In a recent post I expressed a few thoughts on using a DSL instead of an XML config file. I followed that up with a technical look at monkey patching CLR objects using IronRuby, which explores a tiny bit of interop.

These posts were precursors to this post in which I apply these ideas to an implementation that allows me to define ASP.NET MVC Routes using IronRuby. Also included in this download is an incomplete implementation of an IronRuby view engine. I haven’t yet implemented layouts. Download (4.93 MB)

This implementation works with the latest CodePlex drop of MVC.

To use routes written in Ruby, reference the IronRubyMvcLibrary from your MVC Web Application and import the IronRubyMvcLibrary.Routing namespace into your Global.asax code behind file. From there, you can just call an extension method on RouteCollection like so…

public class GlobalApplication : System.Web.HttpApplication
  protected void Application_Start()

This will look for a Routes.rb file within the webroot and use that file to load routes. Here’s a look at mine:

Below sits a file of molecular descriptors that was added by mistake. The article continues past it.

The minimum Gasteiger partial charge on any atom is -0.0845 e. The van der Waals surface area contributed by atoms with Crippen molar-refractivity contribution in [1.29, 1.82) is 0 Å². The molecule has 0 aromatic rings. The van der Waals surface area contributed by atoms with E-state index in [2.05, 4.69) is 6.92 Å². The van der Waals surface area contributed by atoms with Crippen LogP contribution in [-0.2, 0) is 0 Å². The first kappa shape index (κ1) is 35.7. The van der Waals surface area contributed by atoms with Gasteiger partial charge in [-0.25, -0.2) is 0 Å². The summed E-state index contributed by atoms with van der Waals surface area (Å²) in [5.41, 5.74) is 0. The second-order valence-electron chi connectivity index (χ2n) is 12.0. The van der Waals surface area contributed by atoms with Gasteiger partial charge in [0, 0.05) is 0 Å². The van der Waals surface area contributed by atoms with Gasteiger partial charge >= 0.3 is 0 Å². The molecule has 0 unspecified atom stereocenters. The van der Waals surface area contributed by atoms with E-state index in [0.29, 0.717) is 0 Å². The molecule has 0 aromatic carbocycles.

$ "products/{action}/{id}"
  , {:controller => 'products', :action => 'categories', :id => ''}
$ "{controller}/{action}/{id}", {:id => ''}
$ "{controller}", {:action => 'index'}, {:controller => '[^\.]*'}
$ "default.aspx", {:controller => 'home', :action => 'index'}

That’s it. No other cruft in there. I tried experimenting with lining up each segment using tabs so it looks like an actual table of data, rather than simply code definitions.

Also included in this download is a sample web app that makes use of the IronRubyViewEngine. You can see how I applied Monkey Patching to make referencing view data cleaner. Within an IronRuby view, you can access the view data via a global variable, $model. The nice part is, whether you pass strongly typed data or not to the view, you can always reference view data via $model.property_name.

In the case where the view data is a view data dictionary, this will perform a dictionary lookup using the property name as the key.

Be sure to check out the unit tests which provide over 95% code coverage of my code if you want to understand this code and improve on it. Next stop, Controllers in IronRuby…